Balloon Dog (Blue)
[SOUNDFX: Kids laughing]
Do you remember the first birthday party you went to? Or had?
Do you remember the games, the gifts, the cake?
Did you get a balloon?
Did your balloon make it home? Or did it [SOUNDFX: Wind noise] floaatt away.
Or did it [SOUNDFX] POP?!
[Normal tone, back in the room, reminiscing over] You know you couldn’t pop this giant balloon - even if you wanted to.
This sculpture is actually made of heavy stainless steel. It’s called Balloon Dog and it’s by Jeff Koons. Jeff wanted us to remember the joys of having a birthday party, so in 1994 he began a series of work called Celebration.
Balloon Dog is part of it. There are four other Balloon Dogs just like this one, but in different colors.
Balloons are symbols of childhood, from the time when we are tiny, so to see one remade so realistically at this size is delightful.
It’s so very big because Jeff wants to remind us just how important everyday events are, how special birthdays and celebrations can be.
In real life, balloons are small, silly, funny little things that we enjoy for a short while.
Now, here, we are in front of a giant, heavy, serious version that’s not going anywhere. This “balloon” is not floating away.
As part of Jeff Koons’s Celebration, an ongoing series of paintings and sculptures that memorialize the rituals, icons, and images surrounding birthdays, holidays, and other party occasions, Balloon Dog (Blue) may be the most imposing work. Using the recognizable form of a balloon twisted into the shape of a dog, Koons has frozen a moment in time, exaggerating both scale and material. Balloon Dog (Blue) is literal and abstract. When standing close to it, one’s own distorted reflection bends around smooth pert curves. The work is a collection of shapes, each segment alone does not look like part of a dog’s anatomy — in fact Koons often references human sexual anatomy — but taken as a whole Balloon Dog (Blue) is an aloof sentinel cloaked in nostalgia.
Jeff Koons emerged in the 1980s as an innovative sculptor of exquisitely crafted objects, which quickly became icons of art history, the primary example of which is Rabbit, 1986. Cast in highly polished stainless steel from an inflatable Easter bunny novelty, the sculpture’s mirror-like surfaces have the eerie effect of including the viewer in their cool reflections.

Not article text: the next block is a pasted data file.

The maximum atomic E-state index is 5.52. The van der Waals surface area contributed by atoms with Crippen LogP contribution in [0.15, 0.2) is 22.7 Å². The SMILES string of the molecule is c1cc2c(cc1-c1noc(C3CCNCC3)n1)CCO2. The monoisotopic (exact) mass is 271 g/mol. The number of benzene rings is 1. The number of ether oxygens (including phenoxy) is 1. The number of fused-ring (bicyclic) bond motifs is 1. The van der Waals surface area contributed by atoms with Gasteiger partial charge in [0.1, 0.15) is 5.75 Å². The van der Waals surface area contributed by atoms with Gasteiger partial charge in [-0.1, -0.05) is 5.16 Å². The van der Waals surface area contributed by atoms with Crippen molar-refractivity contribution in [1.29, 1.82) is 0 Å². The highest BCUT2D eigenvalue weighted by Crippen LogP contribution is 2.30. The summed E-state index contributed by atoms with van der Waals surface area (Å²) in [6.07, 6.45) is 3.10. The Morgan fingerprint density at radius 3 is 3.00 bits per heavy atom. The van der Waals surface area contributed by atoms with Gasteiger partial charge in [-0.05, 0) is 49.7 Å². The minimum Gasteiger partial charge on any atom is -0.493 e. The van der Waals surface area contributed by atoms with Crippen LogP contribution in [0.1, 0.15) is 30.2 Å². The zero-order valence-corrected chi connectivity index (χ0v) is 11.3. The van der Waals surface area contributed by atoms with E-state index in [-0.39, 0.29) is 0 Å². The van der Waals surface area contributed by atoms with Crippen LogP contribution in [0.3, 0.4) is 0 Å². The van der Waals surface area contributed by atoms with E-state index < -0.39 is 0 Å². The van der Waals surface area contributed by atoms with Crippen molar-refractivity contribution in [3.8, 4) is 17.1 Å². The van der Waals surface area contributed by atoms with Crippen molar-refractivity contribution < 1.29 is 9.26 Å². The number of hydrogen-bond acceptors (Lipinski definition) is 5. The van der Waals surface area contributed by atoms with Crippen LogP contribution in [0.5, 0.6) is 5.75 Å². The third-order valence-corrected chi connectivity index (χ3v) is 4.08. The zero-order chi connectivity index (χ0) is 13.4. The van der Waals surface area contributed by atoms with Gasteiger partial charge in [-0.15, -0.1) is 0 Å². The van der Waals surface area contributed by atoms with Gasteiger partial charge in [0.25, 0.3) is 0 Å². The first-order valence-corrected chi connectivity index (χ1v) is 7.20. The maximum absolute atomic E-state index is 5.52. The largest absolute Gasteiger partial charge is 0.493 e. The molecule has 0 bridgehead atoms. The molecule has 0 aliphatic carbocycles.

The Broad’s Koons collection is unrivaled globally and holds representative work from each stage of the artist’s diverse and ever-changing career. In its celebration of consumer goods and its questioning of the notion of “good taste,” Koons’s art has been critically received as an ironic comment on the decadence of the 1980s and of capitalist culture. Koons himself, however, posits a less cynical view, citing his relationship to his young son, transcendence, and the eternal resonance of beauty as motivating factors for his art.
In his Banality series, Koons created sculptures of dimensions and details monstrous and absurd. These works, like Michael Jackson and Bubbles, 1988, are both compelling and disturbing in their size and seductive porcelain surfaces. The dead white of Jackson’s skin and his glamorous pose with Bubbles in matching clothing invite a chilling range of questions about celebrity and image making.
Celebration, an ongoing Koons series of sixteen paintings and twenty sculptures, rejoices in the rituals and images surrounding birthdays, holidays, and other party occasions. Tulips, 1995–2004, is among the grandest and most technically complex objects in the series, providing a perfect illusion of balloon flowers, constructed of seamless and mirror-polished stainless steel. The work is considered a successor to Koons’s inflatable pieces of the late 1970s.
In order to visualize and represent the desire that often accompanies the advertising of consumer products, for Triple Hulk Elvis II, 2007, Koons culled images from his giant collection of photographs and advertisements. The multiple sources were collaged into conceptual schematics and subsequently painted in a super-realistic, glossy fashion. While often concealed and veiled by toys and lush color, Koons takes Elvis Presley as his primary inspiration.